The situation is tragic but not hopeless: 80 percent of maternal deaths are completely preventable.
Now that you know the foundation of the problem, let's learn more. Before you meet, read the following essays from part 1 of The Mother and Child Project:
"Miheret Gebrehiwot's Story: Ethiopia"
"Choosing Joy for Mothers and Children," by Kay Warren
"All Lives Have Equal Value," by Melinda Gates
"Contraception Is a Pro-Life Cause in Developing World," by Bill Frist and Jenny Eaton Dyer
"Family Planning as a Pro-Life Cause," by Michael Gerson
"A Mama Knows," by Rachel Held Evans
In Your Small Group
1. Read Deuteronomy 15:7. How, in your opinion, does this exhortation to care for the poor relate to the discussion of maternal health?
2. Prior to reading these essays, what was your perception of the problems surrounding women's and children's health in the developing world?
If you have ever seen this problem firsthand, share that experience and what it was like.
3. Look at the photograph of the woman on the front cover of The Mother and Child Project Discussion Guide. Think about her life experience and how different it is from your own. In what ways do you imagine it might be similar?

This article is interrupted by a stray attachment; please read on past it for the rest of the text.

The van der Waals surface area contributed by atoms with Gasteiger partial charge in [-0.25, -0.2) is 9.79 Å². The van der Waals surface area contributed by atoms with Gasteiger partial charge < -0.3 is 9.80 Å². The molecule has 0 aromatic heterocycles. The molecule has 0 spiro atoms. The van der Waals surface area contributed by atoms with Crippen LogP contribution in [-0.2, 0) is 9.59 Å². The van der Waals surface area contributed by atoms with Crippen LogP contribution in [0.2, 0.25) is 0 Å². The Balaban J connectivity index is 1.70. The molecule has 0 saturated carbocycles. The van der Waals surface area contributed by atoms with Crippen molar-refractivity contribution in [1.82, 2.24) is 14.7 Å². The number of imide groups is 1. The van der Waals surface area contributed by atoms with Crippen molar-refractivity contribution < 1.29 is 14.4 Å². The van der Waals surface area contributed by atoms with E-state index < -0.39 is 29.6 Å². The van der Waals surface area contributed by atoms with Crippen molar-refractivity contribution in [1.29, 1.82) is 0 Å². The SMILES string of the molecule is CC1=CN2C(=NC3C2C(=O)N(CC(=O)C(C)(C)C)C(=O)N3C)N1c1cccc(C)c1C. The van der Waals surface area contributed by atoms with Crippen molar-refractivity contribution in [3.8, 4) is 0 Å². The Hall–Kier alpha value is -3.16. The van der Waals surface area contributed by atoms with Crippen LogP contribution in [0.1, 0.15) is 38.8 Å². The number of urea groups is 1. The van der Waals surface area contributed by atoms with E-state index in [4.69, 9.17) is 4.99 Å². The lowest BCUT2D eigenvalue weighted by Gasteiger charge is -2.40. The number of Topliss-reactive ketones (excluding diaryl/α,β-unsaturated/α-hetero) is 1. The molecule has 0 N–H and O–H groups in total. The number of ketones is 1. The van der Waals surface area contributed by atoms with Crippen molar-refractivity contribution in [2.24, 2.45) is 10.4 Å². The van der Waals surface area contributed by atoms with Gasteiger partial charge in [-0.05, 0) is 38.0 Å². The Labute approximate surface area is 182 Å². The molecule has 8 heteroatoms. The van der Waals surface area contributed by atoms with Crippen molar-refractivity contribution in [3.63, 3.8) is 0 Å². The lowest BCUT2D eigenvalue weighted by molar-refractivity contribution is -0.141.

This woman's name is Mpendubundi, and her daughter, now eight years old, was able to attend school for the first time in 2014. Does knowing details about Mpendubundi's life make it harder to ignore her? If so, why do you think this is the case?
4. Review Mihret Gebrehiwot's story. What was the most remarkable aspect of it, in your opinion? How did healthy timing and spacing of pregnancies change the course of Mihret's life?
Last year, more than 6.6 million children under the age of five died from preventable, treatable causes. Many of these children died in the arms of loving parents who simply didn't have access to basic newborn care, simple antibiotics, vaccines, or oral rehydration therapies. For pennies to the dollar, these children's lives could have been saved. In addition, more than 287,000 women died last year in childbirth ... because they lacked a skilled attendant ... and had complications during pregnancy or delivery.
5. What was your response when you first read that more than 6 million newborns and children and 287,000 mothers will die this year? Do you find it hard to grasp how many people that is? (Note: Imagine yourself at a sold-out football game in a stadium that seats 100,000 people. Then, imagine it filled nearly three times over with mothers who will die, mostly from preventable causes.)